THE recent weather will not have resulted in queues of people lining up to buy a convertible of any description, writes Declan Colley
No, they will have been more preoccupied with tying down anything that might conceivably get swept away by the gale force winds and flash floods. But then, rag tops are something of a rarity in this country anyway and don’t exactly have mass market appeal.
In fact — as regular readers will know — I am not a big fan of the genre myself. It might be that in countries where there is year-round sunshine and roads with billiard table surfaces, one could possibly countenance a convertible as a sensible mode of transport. But here in Ireland? No.
For that reason then, the rag top customer here is largely made up of well-heeled single people, empty-nesters or simple self indulgent souls who have nobody else to cater for other than themselves and who probably care little about driving dynamics and prefer a vision of themselves as wind-blown highway adventurers rather than urban trolls.
However, many people do get all weak-kneed and dreamy-eyed when confronted by such machines and you can immediately see in them a sense of regret that they may never — thanks to the five kids and a crippling mortgage — experience the joys (or otherwise) of open top motoring, something for which they have pined since youth. It’s a similar type of vibe with the VW Camper set.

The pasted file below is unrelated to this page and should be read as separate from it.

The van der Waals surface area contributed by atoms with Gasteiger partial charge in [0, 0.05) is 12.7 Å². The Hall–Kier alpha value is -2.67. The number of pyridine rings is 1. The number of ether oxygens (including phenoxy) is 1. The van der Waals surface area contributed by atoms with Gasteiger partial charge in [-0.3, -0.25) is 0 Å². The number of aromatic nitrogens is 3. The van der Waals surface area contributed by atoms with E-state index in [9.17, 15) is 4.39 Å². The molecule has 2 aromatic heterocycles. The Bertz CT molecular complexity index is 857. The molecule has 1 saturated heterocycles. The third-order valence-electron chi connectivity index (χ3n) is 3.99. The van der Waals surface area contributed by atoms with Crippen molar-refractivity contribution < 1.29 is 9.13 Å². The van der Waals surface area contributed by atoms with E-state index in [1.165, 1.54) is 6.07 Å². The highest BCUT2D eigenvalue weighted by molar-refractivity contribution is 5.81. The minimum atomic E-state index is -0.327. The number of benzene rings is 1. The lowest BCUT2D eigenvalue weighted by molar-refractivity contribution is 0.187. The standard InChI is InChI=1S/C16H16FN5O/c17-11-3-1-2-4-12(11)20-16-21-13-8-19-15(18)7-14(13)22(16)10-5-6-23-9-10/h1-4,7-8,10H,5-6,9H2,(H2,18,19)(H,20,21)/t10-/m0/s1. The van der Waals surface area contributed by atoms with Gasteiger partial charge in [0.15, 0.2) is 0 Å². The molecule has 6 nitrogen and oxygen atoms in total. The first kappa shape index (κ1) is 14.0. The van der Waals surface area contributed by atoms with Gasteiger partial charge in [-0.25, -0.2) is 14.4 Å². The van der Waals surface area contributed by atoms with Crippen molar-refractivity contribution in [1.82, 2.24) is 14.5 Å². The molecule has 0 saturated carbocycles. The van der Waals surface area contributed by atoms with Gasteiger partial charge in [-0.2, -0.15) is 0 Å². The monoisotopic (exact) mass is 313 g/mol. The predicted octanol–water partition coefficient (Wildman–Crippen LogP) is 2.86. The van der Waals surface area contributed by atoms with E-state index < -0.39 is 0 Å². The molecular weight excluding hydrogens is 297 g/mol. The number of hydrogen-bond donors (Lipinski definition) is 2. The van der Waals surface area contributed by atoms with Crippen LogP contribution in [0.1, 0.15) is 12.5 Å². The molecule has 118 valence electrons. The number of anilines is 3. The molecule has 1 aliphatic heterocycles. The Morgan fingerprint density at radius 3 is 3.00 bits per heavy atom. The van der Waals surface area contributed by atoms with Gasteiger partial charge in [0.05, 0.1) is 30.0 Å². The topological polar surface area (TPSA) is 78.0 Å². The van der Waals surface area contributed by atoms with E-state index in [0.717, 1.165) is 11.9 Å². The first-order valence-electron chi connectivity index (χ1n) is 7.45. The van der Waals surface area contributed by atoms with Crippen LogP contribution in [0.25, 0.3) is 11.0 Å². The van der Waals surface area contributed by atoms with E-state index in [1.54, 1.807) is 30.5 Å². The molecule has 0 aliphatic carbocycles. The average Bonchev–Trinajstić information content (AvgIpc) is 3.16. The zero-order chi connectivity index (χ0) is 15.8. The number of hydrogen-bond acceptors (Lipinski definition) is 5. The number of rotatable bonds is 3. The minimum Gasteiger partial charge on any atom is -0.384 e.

Others, certainly, have wildly opposite views and I inquired recently of a friend of mine who I knew to have tried out a convertible — simply for experimental purposes and not for vanity reasons, of course — and it is fair to say he was not impressed. “A terrible ball of shite,” he opined. “I’d rather have a bicycle.”
A trenchant view, indeed, and one with which I could have every sympathy, but not an opinion which is going to see him being asked to be the guest speaker at the AGM of the Convertible Owners’ Club.
Anyhow, this week we get to drive the latest rag top from Audi, the TT Roadster which, in truth, I didn’t expect much of, but actually liked quite a lot.
Now I will openly admit — cogniscent of the fact that my perceived positivity towards the German brand recently provoked an amusing letter of rebuke to the Editor of this august organ — I do like Audis in general, but I would strenuously dispute any accusation of favouritism, particularly in the absence of any concrete evidence of brown envelopes full of greenbacks.
I often say that subjectivity is at the core of this motoring lark and while many Audis have found favour in this quarter then that’s as it should be, because the company makes damn good cars — and this Roadster is indubitably good. But there is a simple rule of thumb here: good cars, irrespective of make, get good reviews, bad ones don’t.
My line of thinking with regard to convertibles in general is that it is not a good thing for the driving dynamic of any car for it to have its roof removed. This drastically cuts the torsional rigidity of the thing and thus removes any chance you’ve got of getting the best out of the chassis, or enjoyment of driving it.